Avoid Web Site Stagnation
If you worked in corporate America before you decided to help make the world a better place, you probably experienced the Internet revolution of the ’90s first-hand. If so, you probably chuckle today over the sweat you and your colleagues poured into those first basic Web sites: “Should the navigation go on the top? Left? Right? Where can I find a 13-year-old who can program this thing?”
It’s hard to imagine that early Internet powerhouses such as Amazon.com were founded as recently as 1994. Overnight, it became apparent that an online presence was essential to seem credible in the corporate sector.
As a communications firm that works exclusively with nonprofits, we’ve found that mission-driven organizations, by and large, have arrived at the Internet party more than fashionably late. Today, I chuckle recalling meetings during which board and staff members at mid-size and large organizations insisted, “Our donors won’t ever be online” as recently as a few years ago. Even those who built sites in the late ’90s rarely built or budgeted for something more dynamic than a static site — essentially a bare-bones online brochure — until a few years ago. Most of the small to mid-size nonprofits I’ve spoken with say they built their first Web sites sometime between 1998 and 2003.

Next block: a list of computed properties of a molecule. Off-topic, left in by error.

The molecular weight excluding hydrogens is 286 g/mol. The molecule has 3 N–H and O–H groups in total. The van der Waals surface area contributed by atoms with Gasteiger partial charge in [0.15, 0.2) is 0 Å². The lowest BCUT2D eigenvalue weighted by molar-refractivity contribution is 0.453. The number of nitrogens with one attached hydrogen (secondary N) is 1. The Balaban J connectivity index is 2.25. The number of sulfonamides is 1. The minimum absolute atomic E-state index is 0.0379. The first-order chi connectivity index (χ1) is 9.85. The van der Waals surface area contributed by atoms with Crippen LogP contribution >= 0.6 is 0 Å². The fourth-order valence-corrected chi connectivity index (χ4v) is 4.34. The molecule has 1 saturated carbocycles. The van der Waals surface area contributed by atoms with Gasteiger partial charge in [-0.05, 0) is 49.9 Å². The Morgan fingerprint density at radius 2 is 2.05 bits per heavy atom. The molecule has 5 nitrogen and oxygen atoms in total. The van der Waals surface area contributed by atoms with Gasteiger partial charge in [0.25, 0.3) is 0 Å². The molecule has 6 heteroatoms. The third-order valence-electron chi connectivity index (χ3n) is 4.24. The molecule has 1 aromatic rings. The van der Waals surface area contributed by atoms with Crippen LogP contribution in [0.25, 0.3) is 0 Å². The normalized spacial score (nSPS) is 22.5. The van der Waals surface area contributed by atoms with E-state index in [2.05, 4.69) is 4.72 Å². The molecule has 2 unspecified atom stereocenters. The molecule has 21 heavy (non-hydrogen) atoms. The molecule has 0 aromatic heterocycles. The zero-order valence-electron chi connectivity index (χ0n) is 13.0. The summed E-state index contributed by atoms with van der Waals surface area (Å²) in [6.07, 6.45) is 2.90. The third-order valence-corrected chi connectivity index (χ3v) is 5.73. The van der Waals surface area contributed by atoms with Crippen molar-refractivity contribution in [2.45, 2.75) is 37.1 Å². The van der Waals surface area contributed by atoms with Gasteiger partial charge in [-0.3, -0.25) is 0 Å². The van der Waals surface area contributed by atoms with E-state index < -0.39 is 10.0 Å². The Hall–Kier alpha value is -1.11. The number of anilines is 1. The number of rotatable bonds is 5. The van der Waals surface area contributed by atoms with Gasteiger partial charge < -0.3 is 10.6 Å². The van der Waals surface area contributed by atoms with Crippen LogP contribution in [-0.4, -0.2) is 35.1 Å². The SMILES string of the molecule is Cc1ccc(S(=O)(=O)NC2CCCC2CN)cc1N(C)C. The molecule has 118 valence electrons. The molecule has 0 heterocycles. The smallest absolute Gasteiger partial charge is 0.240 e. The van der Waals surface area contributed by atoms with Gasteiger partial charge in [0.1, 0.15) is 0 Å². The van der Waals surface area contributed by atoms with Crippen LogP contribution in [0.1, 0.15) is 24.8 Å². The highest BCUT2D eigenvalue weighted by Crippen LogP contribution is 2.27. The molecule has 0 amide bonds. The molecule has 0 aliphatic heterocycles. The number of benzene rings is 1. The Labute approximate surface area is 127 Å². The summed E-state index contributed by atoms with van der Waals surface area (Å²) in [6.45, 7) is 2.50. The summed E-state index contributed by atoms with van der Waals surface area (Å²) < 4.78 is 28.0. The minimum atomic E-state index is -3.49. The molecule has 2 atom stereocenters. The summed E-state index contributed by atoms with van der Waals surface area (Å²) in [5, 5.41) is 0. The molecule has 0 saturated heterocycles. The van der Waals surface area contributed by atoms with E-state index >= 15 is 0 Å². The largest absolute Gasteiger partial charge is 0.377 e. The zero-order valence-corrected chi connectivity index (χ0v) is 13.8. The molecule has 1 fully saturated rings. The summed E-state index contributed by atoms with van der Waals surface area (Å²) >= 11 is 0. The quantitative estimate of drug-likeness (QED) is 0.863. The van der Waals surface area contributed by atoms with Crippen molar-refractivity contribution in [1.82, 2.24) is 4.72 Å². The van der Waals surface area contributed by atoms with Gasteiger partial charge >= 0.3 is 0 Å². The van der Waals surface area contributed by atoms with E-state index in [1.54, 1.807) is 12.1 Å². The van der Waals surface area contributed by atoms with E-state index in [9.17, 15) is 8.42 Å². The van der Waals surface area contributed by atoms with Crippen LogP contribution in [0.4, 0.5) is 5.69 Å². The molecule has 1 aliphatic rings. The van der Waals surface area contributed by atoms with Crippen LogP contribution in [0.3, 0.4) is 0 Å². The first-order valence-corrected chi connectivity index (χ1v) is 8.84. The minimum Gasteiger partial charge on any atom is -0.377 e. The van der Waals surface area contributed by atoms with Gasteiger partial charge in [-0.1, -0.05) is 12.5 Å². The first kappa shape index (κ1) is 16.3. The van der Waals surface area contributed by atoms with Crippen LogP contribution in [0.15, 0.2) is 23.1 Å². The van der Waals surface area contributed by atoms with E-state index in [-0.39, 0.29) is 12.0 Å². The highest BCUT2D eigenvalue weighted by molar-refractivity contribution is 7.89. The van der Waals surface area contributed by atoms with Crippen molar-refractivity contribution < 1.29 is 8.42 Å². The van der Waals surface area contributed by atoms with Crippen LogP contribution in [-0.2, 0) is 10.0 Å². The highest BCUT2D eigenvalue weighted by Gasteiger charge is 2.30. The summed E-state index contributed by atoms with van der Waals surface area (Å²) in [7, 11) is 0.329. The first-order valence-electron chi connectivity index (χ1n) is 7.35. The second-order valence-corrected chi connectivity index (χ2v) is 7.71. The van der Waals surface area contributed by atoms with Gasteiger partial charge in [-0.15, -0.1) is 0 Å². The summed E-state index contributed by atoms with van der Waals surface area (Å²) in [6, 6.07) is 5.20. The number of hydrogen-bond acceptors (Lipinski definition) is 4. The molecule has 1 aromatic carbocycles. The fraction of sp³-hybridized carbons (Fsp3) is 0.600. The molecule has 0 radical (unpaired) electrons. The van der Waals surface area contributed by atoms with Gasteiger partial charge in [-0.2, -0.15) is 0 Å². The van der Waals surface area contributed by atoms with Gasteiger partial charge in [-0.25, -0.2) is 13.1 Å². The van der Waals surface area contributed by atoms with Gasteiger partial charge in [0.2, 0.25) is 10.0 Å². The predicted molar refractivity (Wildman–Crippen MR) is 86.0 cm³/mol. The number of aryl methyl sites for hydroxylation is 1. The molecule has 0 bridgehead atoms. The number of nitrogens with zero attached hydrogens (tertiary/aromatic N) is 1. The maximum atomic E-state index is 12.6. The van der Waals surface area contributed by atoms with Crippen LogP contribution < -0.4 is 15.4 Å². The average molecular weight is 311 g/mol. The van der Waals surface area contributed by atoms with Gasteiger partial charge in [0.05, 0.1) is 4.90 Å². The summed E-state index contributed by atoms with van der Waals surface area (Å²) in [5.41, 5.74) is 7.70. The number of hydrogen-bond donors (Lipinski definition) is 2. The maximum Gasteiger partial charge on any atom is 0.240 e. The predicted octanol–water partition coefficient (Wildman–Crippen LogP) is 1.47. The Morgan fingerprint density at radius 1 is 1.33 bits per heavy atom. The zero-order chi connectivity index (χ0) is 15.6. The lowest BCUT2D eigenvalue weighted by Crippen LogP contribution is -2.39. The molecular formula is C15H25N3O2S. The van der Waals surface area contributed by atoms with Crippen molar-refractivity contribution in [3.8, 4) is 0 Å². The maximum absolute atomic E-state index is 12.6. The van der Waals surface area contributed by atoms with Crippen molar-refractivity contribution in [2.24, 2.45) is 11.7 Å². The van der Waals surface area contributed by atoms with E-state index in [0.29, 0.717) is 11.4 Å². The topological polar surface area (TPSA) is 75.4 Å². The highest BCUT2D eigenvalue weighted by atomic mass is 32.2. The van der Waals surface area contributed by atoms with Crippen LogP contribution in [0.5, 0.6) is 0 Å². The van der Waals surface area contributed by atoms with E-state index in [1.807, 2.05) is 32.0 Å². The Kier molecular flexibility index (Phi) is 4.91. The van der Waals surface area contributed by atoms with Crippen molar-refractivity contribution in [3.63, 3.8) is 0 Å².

But as I’m sure you’ve found, the Web is no longer an “I’ll get to that later” item on a nonprofit’s agenda. These days, surveys reveal that significant numbers of direct-mail respondents will visit your site before making a gift, and board members even point out typos on obscure Web pages. Even the most die-hard, abacus-using Luddites in your organization admit that more and more Americans use the Internet every day, and that your Web site may play an influential role in a donor’s or client’s relationship to your organization.